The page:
Iowa Alumni Magazine | August 2009 | People

Car Talk

By Kathryn Howe
Honk if you love cars!

Author Bill Jepsen turned his passion for motor vehicles into a book.

We know about Maytag refrigerators and that famous blue cheese. But a Maytag automobile, designed and built right here in Iowa?

Self-professed antique car fanatic Bill Jepsen, 67BB A, first stumbled upon an article about the Mason-Maytag vehicle in a 1980 issue of Antique Automobile magazine. Even this history buff was surprised to learn about the car—and his discovery inspired a decades-long research project to uncover more accounts and records of Iowa's contributions to the automobile industry business.

"Much is written about Iowa's agricultural pioneers and history, but not a lot about early industrial efforts," says Jepsen, who discovered that almost 20 different makes of cars originated in Iowa. Although the Hawkeye state's influence on the auto industry never reached the heights of Michigan or Indiana, Jepsen notes that Iowa still enjoyed quite an automotive boom between 1900 and 1915. "This information had never been chronicled before, at least not in one place," he says, "and I felt it was important to fill in the gaps about a part of Iowa's story that few people realize."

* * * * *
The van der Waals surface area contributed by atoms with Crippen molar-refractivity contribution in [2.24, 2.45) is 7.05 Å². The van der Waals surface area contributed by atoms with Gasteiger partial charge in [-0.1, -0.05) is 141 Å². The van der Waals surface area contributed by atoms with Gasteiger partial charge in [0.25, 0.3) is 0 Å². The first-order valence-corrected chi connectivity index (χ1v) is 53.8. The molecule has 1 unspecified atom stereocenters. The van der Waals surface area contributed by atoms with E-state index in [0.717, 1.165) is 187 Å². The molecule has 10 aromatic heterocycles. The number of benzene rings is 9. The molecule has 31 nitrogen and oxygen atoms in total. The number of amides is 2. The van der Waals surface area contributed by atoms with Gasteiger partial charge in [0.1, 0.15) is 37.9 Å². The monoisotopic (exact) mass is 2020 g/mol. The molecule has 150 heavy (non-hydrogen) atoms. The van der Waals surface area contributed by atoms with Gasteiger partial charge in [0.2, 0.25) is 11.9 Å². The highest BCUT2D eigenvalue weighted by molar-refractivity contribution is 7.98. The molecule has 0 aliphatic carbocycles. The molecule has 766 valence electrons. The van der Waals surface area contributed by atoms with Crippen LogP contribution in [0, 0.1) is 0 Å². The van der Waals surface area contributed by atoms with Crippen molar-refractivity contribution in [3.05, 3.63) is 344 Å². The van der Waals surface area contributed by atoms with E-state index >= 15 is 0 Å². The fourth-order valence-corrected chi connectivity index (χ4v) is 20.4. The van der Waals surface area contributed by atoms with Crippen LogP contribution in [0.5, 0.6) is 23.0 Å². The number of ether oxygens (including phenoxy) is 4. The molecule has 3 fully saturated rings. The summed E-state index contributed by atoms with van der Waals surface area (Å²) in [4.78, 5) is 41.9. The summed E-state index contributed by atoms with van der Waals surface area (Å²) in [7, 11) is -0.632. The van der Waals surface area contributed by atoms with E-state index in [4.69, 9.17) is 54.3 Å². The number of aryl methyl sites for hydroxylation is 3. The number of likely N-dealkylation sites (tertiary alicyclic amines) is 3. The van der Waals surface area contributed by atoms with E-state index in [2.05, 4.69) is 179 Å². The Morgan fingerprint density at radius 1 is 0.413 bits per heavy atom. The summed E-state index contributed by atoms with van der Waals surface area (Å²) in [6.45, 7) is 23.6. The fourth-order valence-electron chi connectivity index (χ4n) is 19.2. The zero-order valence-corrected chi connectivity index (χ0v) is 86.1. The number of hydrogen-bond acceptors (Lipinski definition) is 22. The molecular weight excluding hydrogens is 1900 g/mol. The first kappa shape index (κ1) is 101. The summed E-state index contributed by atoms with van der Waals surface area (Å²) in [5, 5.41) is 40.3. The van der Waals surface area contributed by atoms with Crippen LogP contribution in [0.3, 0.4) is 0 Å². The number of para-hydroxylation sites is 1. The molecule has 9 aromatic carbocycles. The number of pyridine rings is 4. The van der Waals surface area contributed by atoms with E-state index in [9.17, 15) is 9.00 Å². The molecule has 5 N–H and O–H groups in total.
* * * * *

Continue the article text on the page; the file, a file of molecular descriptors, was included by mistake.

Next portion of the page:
Jepsen spent 20 years in Iowa historical centers, libraries, and towns, collecting information from hundreds of sources. Then, he devoted six more years to putting it all together in a book titled Made in Iowa: Iowa's Automobiles (An Entertaining and Enlightening History) that recently received a national award from the Antique Automobile Club of America. The self-published book (available in select bookstores and Iowa welcome centers or by e-mailing Jepsen at features some 300 pages of photos, old advertisements, and more than 100 stories—including profiles of Iowa car innovators like Walter Chrysler, William Galloway, and Fred and August Duesenberg.

Jepsen developed his love for cars early. As a five-year-old, he would sit on the front porch of his family's home in Davenport and name the cars that drove past. He can't really explain his passion, but passion it is—how else could someone devote so much time to a project and love every minute of it?

"You are born a car person," says Jepsen, who owns a 1956 Ford convertible, a 1966 Mustang convertible, and a 1958 Ford pickup. "And there's nothing you can do about it."

Except maybe write it all down.